It is possible for MEPs to successfully engage in non-EU countries’ domestic affairs – here’s how

We need to improve the public’s understanding of the role of MEPs and their political groups in the Eastern Partnership countries
An aerial view of Tbilisi, Georgia’s capital I Alamy

By Teona Lavrelashvili

Dr Teona Lavrelashvili is a social scientist at KU Leuven’s Public Governance Institute in Belgium and a policy professional in EU affairs.

04 May 2023

The European Parliament is often accused of not adequately representing the European Union’s citizens due to its low electoral turnout and high political fragmentation. Parliamentarians are often seen to be removed from the goings-on on the ground in the countries where they were elected, while European Parliament elections are seen by many as second-tier to national elections. During the 2019 European elections, for instance, 51 per cent of Europeans showed up at the polls, compared to an average voter turnout of 65% in national elections in Europe.  

Interestingly, trust in the European Parliament is higher in Eastern Partnership countries like Ukraine (69%), Moldova (57%) and especially Georgia (83%), than in the EU itself (47%).  Launched in 2009, the Eastern Partnership is a policy initiative aimed at boosting the political and economic ties between the EU and a handful former Soviet countries, as well as supporting reform processes in these countries.    

When it comes to foreign policy issues, and the Eastern Partnership countries in particular, MEPs often formulate critiques with the intention of improving human rights and democratic principles. Yet, local lawmakers sometimes interpret such critiques as attempts to intervene in their domestic politics. This can create unwelcome tensions and raise questions around the extent to which MEPs should engage in the domestic politics of a non-EU country and whose positions they are seen to ‘represent’ when they do so. Their own, that of their political group or that of the European Parliament?

From an institutional perspective, MEPs, generally speaking, are trying to expand the European Parliament’s role and its legislative powers as well as to influence EU foreign policy, a policy area where national governments hold the ultimate decision-making powers. MEPs also tend to attempt to align their votes and declarations with the positions of their political groups or local parties with the same beliefs and ideology as them. At the same time, many MEPs also feel compelled to promote EU norms. Unsurprisingly, the gap between these various objectives can at times be hard, if not impossible to bridge.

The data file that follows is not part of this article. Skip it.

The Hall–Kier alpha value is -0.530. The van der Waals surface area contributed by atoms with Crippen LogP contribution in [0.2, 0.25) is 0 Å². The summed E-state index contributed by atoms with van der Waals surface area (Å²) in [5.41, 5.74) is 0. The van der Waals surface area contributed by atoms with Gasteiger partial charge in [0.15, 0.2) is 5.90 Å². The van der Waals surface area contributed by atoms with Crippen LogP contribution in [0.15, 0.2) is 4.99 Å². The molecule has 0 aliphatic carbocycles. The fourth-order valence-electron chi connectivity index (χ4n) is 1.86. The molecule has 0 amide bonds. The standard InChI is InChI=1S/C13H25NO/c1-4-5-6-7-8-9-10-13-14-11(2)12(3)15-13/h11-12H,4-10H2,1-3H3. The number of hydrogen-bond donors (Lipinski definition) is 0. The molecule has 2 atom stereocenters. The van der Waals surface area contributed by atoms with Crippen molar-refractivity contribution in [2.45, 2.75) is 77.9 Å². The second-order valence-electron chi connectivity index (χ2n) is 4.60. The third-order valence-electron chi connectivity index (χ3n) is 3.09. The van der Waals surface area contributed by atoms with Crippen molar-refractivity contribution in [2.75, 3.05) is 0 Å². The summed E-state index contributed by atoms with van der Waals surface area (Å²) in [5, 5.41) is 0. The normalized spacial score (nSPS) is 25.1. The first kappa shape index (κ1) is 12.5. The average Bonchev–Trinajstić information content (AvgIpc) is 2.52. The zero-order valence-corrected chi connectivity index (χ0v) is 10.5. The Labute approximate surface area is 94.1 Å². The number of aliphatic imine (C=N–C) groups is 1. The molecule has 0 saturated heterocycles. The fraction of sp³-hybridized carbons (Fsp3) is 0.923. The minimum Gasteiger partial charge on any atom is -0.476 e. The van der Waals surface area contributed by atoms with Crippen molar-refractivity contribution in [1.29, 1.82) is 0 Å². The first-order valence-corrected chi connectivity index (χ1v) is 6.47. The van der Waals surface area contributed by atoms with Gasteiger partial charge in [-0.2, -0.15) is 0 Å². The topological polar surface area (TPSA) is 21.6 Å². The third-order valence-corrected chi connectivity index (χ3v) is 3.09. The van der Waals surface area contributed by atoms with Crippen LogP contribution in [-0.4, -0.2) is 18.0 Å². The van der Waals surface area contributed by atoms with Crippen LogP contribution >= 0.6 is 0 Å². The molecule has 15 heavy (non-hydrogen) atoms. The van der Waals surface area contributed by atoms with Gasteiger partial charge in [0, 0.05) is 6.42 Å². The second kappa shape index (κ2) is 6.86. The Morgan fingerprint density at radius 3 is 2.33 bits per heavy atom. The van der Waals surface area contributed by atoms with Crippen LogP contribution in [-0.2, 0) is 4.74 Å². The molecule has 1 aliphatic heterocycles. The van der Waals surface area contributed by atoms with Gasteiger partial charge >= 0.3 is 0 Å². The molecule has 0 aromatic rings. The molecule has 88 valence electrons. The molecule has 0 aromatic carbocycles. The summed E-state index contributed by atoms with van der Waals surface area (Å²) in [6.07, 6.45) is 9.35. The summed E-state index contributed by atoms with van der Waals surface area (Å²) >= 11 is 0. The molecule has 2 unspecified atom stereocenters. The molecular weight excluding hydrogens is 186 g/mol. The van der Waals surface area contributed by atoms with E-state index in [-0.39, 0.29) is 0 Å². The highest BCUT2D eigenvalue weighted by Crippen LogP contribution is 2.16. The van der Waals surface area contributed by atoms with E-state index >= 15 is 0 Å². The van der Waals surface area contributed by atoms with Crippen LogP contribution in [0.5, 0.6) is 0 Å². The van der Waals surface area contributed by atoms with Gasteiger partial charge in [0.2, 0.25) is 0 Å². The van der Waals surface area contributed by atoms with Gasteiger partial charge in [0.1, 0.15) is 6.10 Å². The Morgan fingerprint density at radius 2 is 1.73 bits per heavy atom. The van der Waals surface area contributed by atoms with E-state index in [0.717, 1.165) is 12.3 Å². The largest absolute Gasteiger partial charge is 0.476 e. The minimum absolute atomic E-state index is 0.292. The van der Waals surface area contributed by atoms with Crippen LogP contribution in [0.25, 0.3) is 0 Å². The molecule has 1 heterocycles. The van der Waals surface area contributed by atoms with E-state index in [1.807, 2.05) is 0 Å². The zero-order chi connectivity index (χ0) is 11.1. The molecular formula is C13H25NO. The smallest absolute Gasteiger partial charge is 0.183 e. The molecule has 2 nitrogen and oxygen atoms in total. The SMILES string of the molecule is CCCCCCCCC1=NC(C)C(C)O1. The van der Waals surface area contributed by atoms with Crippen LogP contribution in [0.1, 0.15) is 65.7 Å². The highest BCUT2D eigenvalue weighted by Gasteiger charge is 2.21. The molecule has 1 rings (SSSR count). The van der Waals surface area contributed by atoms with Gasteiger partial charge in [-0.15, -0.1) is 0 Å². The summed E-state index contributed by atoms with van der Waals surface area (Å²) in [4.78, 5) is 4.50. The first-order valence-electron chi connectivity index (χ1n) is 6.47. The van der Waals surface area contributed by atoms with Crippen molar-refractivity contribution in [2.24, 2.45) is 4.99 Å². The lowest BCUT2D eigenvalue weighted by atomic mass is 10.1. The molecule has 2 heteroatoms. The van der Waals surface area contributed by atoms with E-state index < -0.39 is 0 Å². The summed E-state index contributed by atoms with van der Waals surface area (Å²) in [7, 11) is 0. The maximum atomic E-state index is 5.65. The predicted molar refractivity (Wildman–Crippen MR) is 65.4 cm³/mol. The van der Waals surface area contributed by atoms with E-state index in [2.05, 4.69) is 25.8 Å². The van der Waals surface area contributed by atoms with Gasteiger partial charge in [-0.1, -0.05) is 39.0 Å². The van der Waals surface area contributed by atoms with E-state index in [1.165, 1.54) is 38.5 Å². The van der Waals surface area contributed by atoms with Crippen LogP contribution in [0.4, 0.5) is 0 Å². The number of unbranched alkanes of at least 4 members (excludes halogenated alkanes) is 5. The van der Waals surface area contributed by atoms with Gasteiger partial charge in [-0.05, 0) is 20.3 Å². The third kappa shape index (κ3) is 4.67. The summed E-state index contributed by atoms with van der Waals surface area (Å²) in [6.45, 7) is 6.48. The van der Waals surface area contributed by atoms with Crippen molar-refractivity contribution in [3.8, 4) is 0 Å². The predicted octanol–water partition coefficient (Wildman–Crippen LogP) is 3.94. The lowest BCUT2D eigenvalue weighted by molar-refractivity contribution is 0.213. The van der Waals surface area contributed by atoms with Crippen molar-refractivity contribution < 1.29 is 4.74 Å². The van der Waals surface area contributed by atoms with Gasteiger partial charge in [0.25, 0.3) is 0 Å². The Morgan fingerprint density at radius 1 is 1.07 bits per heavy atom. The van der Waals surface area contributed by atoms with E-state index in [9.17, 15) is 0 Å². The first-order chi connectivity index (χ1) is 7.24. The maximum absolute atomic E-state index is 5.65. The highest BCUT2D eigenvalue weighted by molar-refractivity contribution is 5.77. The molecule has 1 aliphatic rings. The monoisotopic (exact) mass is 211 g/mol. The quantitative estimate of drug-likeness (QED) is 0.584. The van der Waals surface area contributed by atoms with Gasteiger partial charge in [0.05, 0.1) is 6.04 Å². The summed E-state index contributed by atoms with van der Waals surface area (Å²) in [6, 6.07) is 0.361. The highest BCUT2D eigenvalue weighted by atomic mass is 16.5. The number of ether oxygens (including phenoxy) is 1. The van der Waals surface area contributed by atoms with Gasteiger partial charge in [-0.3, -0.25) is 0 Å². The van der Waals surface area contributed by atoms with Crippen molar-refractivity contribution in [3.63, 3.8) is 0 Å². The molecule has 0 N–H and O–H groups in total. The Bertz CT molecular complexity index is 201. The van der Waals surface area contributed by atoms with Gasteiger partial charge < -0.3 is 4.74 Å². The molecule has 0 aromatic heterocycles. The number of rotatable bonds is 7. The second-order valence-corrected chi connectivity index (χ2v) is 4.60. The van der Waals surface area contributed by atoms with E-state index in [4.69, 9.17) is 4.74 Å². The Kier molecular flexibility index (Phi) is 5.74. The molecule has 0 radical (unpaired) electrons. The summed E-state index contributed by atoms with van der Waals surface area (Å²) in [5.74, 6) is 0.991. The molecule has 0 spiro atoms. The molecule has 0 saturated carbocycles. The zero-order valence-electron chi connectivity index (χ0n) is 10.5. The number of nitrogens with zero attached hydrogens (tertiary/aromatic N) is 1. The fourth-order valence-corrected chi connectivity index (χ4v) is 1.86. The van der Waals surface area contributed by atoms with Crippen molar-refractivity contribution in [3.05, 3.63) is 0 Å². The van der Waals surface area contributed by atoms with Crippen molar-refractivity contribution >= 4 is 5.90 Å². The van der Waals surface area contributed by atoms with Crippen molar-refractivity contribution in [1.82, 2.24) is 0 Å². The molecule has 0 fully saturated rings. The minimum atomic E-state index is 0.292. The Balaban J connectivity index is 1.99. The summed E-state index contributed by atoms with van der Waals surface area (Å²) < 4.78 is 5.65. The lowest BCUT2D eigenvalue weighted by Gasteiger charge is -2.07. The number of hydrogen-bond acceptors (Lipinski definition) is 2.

Take Georgia, for instance, where the EU enjoys immense public support. Pursuit of EU membership is even included in the country's 1995 constitution, and Georgia formally applied for EU membership after Russia’s invasion of Ukraine in March 2022.  

The European Parliament has been vocal in its support for Georgia’s EU aspirations. During the Parliament’s March plenary session, German MEP Viola von Cramon for instance said: “The people of Georgia deserve to be in the EU, even if their current government does not.” She was referring to the massive protests that broke out after the government attempted to adopt a law that would have required NGOs and media organisations that receive more than 20% of their funding from abroad to register as ‘foreign agents’.

MEPs’ engagement in political developments in the Eastern Partnership countries contributes to the legitimisation of the EU enlargement process. But it may also inadvertently drag MEPs into the battlefield of national politics.  Delayed reforms to the country’s allegedly politicised justice system, coupled with the Georgian government’s inconsistent support for Ukraine, have for instance aggravated tensions between MEPs in favour of Georgia’s EU membership and the country’s leadership. The frequency of verbal attacks by leading Georgian figures on MEPs even led them to adopt a resolution calling on “Georgian political leaders to stop aggressive verbal attacks” at the end of last year.

Statements by MEPs and their groups are often erroneously perceived as the EU’s official stance, and opposition lawmakers and other political actors sometimes use MEPs’ criticisms to undermine the legitimacy of their own government by wrongly portraying them as the position of the EU. This can lead to mistrust between national governments and the EU Parliament, as it has in Georgia.

There are ways to mitigate this. For example, the EU institutions, MEPs as well as think-tanks and foundations with a focus on the EU can work to improve the public’s understanding of the role of MEPs and their political groups in the Eastern Partnership countries. More investment is also needed into the dissemination of information on the functioning of the different EU institutions, while those EU institutions also need to better clarify their positions on contested political issues. Of course, they should not be given voting rights, but we should find a way for politicians from EU candidate countries to actively participate in the work of the European Parliament.